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South Africa: A cold winter, but mass action shakes Zuma
Barely 100 days into Jacob Zuma's presidency, the class contradictions that have produced political polarisation and then a split in the African National Congress (ANC), have sharpened with a vengeance. The working class - organised in the workplace as well as the marginalised poor in squatter camps and townships - has challenged the head of South Africa's fourth post-apartheid government to keep the promises that propelled him into the presidency of the ANC and the country.
Weizmann Hamilton, CWI South Africa
With discontent that matched the chill of one of the coldest winters in decades, protests against poor service delivery and corruption spread across over two dozen townships in five of the country's nine provinces. Gauteng was the main flashpoint throughout the month of July. A number of protesters were shot dead, as police fired rubber bullets and allegedly, in some instances, used live ammunition. Scores of protesters were arrested on charges of public violence, intimidation and malicious damage to property.
In scenes reminiscent of the struggle against apartheid, municipal offices and other facilities were torched. Local councillors and mayors were driven out of their homes which were then set alight. Although on a significantly lower scale than in May 2008, the outbreak of protests were also marred by incidents of xenophobia, with foreign nationals coming under attack. Their small businesses were looted and destroyed, and almost all driven from their residences.
Corruption and lack of services
South African workers demonstrate
The common theme and predominant issue at the heart of the protests was local government incompetence, cronyism, corruption, lack of water, sanitation, electricity, housing, health and social services. The number of service delivery protests so far this year has surpassed all the service delivery protests of 2008.
The protests exploded against the background of an economic crisis deteriorating more rapidly and with greater devastation on the lives of working class people than experts had predicted and government had expected.
After contracting for two consecutive quarters, South Africa's economy is now officially in recession. The 6.4% decline in the first quarter follows the 1.8% drop in the last quarter of 2008. In 2009 alone, the number of job losses have so far totalled a conservatively estimated 475,000. If the 302,000 job seekers who became "discouraged" in 2009 are added, the real figure for the first half of 2009 exceeds 750,000, coming on top of so-called official unemployment of 23%. The real figure is closer to 40%.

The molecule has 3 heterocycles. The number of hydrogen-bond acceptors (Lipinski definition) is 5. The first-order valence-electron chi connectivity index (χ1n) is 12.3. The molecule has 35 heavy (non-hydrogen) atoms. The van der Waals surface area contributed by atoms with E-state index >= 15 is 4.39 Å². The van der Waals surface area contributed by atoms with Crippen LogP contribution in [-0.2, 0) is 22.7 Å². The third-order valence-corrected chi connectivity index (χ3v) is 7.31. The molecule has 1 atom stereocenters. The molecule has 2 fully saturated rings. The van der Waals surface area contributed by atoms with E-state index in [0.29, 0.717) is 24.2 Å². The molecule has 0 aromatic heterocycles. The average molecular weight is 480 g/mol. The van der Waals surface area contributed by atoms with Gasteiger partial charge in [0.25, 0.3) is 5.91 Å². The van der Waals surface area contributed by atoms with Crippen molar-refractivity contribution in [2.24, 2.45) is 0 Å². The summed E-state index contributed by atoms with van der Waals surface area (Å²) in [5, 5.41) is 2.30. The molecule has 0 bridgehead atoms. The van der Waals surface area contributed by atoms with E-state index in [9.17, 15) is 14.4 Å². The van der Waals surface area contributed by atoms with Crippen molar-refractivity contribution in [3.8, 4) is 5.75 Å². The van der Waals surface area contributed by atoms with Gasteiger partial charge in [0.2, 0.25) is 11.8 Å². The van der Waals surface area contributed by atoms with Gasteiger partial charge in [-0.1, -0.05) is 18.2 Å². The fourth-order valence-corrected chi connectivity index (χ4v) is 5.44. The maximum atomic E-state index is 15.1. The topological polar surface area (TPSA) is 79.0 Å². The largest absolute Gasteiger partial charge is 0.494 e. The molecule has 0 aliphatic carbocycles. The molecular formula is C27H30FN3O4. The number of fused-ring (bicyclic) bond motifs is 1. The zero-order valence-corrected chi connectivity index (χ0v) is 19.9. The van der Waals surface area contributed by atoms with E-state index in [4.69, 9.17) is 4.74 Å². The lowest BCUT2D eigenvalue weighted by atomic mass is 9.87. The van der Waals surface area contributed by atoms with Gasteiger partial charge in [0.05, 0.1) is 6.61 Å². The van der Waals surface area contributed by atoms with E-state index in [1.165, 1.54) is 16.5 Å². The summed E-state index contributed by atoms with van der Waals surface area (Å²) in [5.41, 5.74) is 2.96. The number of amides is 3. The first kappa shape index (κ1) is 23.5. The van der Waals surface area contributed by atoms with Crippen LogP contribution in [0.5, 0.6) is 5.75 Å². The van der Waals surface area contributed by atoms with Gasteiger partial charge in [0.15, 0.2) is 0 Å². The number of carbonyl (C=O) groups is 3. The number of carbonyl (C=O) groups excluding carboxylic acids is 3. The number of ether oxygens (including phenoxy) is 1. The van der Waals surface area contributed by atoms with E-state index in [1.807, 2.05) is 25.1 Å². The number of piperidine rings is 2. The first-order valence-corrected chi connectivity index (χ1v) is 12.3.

These figures have shaken the complacency of South Africa analysts, who until recently were providing the chorus to the praise songs of their international counterparts in the World Bank, IMF and rating agencies about South Africa's alleged immunity from the global recession.
With the economy expected to remain mired in recession for the rest of the year at least, job losses are expected to rise further, pushing the number of unemployed well over the 4.18 million figure officially reported in May. This is a "bloodbath" in the words of economist Mike Schussler, quoted in Business Day.
Zuma's misfortune has been that his accession to the presidency has taken place on the eve of the traditional wage negotiations season. And this is against the background of the worst economic crisis since 1984.
With the typical worker supporting an average of eight dependants, the pressure to provide for more in the face of an avalanche of job losses is enormous. The situation facing workers is made worse because although interest rates have declined, to 8% by May 2009, inflation in food, health and transport on which workers spend the bulk of their income, remains at 11.9%, 11.7% and 14% respectively.
In addition the electricity corporation, Eskom, has been granted a 31% tariff increase. To add to the burden on workers' shoulders, despite the successive lowering of interest rates that began in December 2008, the effect of the previous cycle has still not receded. Banks are repossessing more than 2,000 houses and 6,000 cars monthly. The average level of household debt remains at 75% of annual income. Civil summonses and garnishee orders (compulsory deductions from salaries for debts) have soared.
Militant workers' action